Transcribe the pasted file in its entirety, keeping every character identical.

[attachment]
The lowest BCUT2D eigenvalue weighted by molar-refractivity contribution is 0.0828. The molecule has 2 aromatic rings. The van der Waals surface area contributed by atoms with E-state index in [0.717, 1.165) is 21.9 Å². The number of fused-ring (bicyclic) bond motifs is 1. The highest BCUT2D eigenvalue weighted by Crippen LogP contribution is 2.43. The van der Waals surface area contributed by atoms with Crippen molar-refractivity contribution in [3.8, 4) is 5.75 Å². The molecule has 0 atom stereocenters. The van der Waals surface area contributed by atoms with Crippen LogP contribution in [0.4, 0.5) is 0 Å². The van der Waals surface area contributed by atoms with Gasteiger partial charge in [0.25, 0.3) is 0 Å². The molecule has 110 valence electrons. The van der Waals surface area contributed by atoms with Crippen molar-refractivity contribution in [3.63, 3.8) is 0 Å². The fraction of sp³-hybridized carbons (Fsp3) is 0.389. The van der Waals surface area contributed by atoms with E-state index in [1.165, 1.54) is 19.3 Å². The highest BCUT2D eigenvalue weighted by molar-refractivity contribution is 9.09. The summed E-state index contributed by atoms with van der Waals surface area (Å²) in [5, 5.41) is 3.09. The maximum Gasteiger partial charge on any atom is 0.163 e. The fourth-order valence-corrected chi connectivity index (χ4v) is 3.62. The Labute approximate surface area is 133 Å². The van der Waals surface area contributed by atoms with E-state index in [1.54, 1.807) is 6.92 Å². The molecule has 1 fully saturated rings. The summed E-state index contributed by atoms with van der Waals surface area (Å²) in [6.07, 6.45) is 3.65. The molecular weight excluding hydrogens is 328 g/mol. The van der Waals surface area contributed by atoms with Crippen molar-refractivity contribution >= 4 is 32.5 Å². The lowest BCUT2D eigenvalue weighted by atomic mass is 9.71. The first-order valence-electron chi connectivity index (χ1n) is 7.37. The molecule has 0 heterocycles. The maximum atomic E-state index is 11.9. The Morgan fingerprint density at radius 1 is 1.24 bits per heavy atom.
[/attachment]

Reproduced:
The lowest BCUT2D eigenvalue weighted by molar-refractivity contribution is 0.0828. The molecule has 2 aromatic rings. The van der Waals surface area contributed by atoms with E-state index in [0.717, 1.165) is 21.9 Å². The number of fused-ring (bicyclic) bond motifs is 1. The highest BCUT2D eigenvalue weighted by Crippen LogP contribution is 2.43. The van der Waals surface area contributed by atoms with Crippen molar-refractivity contribution in [3.8, 4) is 5.75 Å². The molecule has 0 atom stereocenters. The van der Waals surface area contributed by atoms with Crippen LogP contribution in [0.4, 0.5) is 0 Å². The van der Waals surface area contributed by atoms with Gasteiger partial charge in [0.25, 0.3) is 0 Å². The molecule has 110 valence electrons. The van der Waals surface area contributed by atoms with Crippen molar-refractivity contribution in [3.63, 3.8) is 0 Å². The fraction of sp³-hybridized carbons (Fsp3) is 0.389. The van der Waals surface area contributed by atoms with E-state index in [1.165, 1.54) is 19.3 Å². The highest BCUT2D eigenvalue weighted by molar-refractivity contribution is 9.09. The summed E-state index contributed by atoms with van der Waals surface area (Å²) in [5, 5.41) is 3.09. The maximum Gasteiger partial charge on any atom is 0.163 e. The fourth-order valence-corrected chi connectivity index (χ4v) is 3.62. The Labute approximate surface area is 133 Å². The van der Waals surface area contributed by atoms with E-state index in [1.54, 1.807) is 6.92 Å². The molecule has 1 fully saturated rings. The summed E-state index contributed by atoms with van der Waals surface area (Å²) in [6.07, 6.45) is 3.65. The molecular weight excluding hydrogens is 328 g/mol. The van der Waals surface area contributed by atoms with Crippen molar-refractivity contribution >= 4 is 32.5 Å². The lowest BCUT2D eigenvalue weighted by atomic mass is 9.71. The first-order valence-electron chi connectivity index (χ1n) is 7.37. The molecule has 0 heterocycles. The maximum atomic E-state index is 11.9. The Morgan fingerprint density at radius 1 is 1.24 bits per heavy atom.